When I bought the bike, the forks had both rubber fork gaiters and torn rubber fairing boots. But, I can’t turn the forks lock-to-lock as the gaiters interfere with the fairing boots. I think this is dangerous so I’m going to remove the gaiters and the fairing boots and install the black rubber cups on the fork sliders. I will wait for when I do the complete tear down of the bike to replace the fairing boots. I also replace the fork seals since I have to do all the work needed to get to them and I don’t know their condition.
You can read about how I did that work here:
The fork oil was about the color of the Mississippi river and there was a bunch of it captured by the fork gaiters, so it was well past time to replace the seals and add fresh fork oil.
I decided to leave installation of the fairing boots for when I rebuild the bike. They are very difficult to attach to the fairing holes with the fork tubes installed. I think this will go a lot easier when I have the front fairing panel off the bike and can get clear access to mount the rubber boots.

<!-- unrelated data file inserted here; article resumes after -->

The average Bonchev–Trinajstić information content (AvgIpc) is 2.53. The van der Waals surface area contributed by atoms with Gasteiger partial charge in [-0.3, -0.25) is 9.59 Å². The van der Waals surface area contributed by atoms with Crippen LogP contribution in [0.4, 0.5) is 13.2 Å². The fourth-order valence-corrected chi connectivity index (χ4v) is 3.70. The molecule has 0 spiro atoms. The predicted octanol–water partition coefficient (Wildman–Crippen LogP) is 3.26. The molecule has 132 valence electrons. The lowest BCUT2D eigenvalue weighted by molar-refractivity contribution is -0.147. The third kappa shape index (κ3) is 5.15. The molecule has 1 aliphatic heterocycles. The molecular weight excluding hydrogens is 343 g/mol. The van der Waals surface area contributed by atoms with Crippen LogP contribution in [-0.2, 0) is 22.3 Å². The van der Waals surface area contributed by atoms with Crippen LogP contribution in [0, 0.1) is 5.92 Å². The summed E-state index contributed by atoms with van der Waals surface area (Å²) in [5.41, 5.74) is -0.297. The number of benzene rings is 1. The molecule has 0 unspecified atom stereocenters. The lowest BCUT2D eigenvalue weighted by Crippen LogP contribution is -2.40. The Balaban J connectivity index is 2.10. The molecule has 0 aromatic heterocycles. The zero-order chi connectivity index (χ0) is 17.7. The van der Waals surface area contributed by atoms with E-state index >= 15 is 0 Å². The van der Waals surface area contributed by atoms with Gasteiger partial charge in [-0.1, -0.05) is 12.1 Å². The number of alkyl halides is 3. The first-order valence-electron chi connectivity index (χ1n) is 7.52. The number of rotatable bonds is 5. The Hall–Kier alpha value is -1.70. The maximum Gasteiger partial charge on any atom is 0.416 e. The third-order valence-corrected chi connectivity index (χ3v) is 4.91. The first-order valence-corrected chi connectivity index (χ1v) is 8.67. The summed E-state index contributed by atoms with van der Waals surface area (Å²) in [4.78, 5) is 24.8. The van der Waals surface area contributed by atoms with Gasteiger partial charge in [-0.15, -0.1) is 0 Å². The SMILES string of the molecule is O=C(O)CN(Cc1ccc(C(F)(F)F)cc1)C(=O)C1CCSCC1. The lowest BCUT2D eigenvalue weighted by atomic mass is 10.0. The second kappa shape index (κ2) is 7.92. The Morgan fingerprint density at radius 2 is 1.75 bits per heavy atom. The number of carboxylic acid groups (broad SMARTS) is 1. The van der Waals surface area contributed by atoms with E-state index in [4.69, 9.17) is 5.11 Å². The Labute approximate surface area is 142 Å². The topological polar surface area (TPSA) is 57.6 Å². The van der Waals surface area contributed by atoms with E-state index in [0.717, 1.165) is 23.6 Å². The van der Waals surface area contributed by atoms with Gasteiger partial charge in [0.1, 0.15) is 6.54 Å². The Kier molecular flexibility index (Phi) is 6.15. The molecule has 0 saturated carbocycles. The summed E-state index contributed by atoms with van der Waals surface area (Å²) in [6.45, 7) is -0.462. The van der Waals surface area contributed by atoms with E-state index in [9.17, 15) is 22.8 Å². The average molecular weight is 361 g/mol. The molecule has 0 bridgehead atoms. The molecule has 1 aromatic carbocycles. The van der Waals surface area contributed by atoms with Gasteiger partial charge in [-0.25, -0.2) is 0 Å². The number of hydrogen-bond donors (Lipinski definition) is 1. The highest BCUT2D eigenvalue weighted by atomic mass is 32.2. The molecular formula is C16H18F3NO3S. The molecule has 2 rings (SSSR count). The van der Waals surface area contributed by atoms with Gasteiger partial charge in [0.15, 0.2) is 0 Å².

I had a very difficult time removing the fork top nuts. Someone likely used an air impact wrench to put them in. I had to get an 800 Ft-Lb wrench to break them loose. Why do people overly tighten things!!!!!
I installed the black rubber dust seal caps with the felt dust wiper on the inside. I learned you have to keep pushing the felt and packing it into the groove until the diagonal cut ends meet. That way it keeps itself tight against the fork tube. And DON’T OIL IT. That just traps grit and dirt in the felt wiper gumming it up.
After this work was done, I rode the bike for a couple of shake down rides. It runs pretty well. There are some burned out bulbs in the clock and volt meter and the odometer isn’t working, so I will get those sorted out next. Unfortunately my attempt to fix the odometer only broke it further, so I sent it to Palo Alto Speedometer to repair my clumsy attempt. Sometimes I have to have the pros clean up my mess. Oh well, live and learn.